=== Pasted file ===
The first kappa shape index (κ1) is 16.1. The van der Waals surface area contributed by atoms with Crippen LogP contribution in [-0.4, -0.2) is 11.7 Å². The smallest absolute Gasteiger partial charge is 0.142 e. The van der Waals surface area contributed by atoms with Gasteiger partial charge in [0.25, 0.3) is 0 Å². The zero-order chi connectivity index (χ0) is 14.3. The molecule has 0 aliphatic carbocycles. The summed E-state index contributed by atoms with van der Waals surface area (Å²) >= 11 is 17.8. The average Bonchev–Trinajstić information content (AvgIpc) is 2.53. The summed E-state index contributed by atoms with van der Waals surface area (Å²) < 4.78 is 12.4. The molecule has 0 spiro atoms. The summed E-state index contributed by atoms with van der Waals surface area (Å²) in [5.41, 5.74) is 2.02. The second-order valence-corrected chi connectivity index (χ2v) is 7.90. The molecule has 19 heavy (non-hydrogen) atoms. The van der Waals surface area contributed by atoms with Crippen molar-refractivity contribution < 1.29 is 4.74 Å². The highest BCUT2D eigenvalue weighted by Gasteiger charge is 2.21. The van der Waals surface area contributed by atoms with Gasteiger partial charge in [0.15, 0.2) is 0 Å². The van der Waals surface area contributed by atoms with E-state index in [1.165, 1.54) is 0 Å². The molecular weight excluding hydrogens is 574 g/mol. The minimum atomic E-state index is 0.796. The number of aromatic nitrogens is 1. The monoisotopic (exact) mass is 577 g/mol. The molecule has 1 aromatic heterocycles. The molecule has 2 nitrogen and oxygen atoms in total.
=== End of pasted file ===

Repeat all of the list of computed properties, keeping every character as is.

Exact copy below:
The first kappa shape index (κ1) is 16.1. The van der Waals surface area contributed by atoms with Crippen LogP contribution in [-0.4, -0.2) is 11.7 Å². The smallest absolute Gasteiger partial charge is 0.142 e. The van der Waals surface area contributed by atoms with Gasteiger partial charge in [0.25, 0.3) is 0 Å². The zero-order chi connectivity index (χ0) is 14.3. The molecule has 0 aliphatic carbocycles. The summed E-state index contributed by atoms with van der Waals surface area (Å²) >= 11 is 17.8. The average Bonchev–Trinajstić information content (AvgIpc) is 2.53. The summed E-state index contributed by atoms with van der Waals surface area (Å²) < 4.78 is 12.4. The molecule has 0 spiro atoms. The summed E-state index contributed by atoms with van der Waals surface area (Å²) in [5.41, 5.74) is 2.02. The second-order valence-corrected chi connectivity index (χ2v) is 7.90. The molecule has 19 heavy (non-hydrogen) atoms. The van der Waals surface area contributed by atoms with Crippen molar-refractivity contribution < 1.29 is 4.74 Å². The highest BCUT2D eigenvalue weighted by Gasteiger charge is 2.21. The van der Waals surface area contributed by atoms with Gasteiger partial charge in [0.15, 0.2) is 0 Å². The van der Waals surface area contributed by atoms with E-state index in [1.165, 1.54) is 0 Å². The molecular weight excluding hydrogens is 574 g/mol. The minimum atomic E-state index is 0.796. The number of aromatic nitrogens is 1. The monoisotopic (exact) mass is 577 g/mol. The molecule has 1 aromatic heterocycles. The molecule has 2 nitrogen and oxygen atoms in total.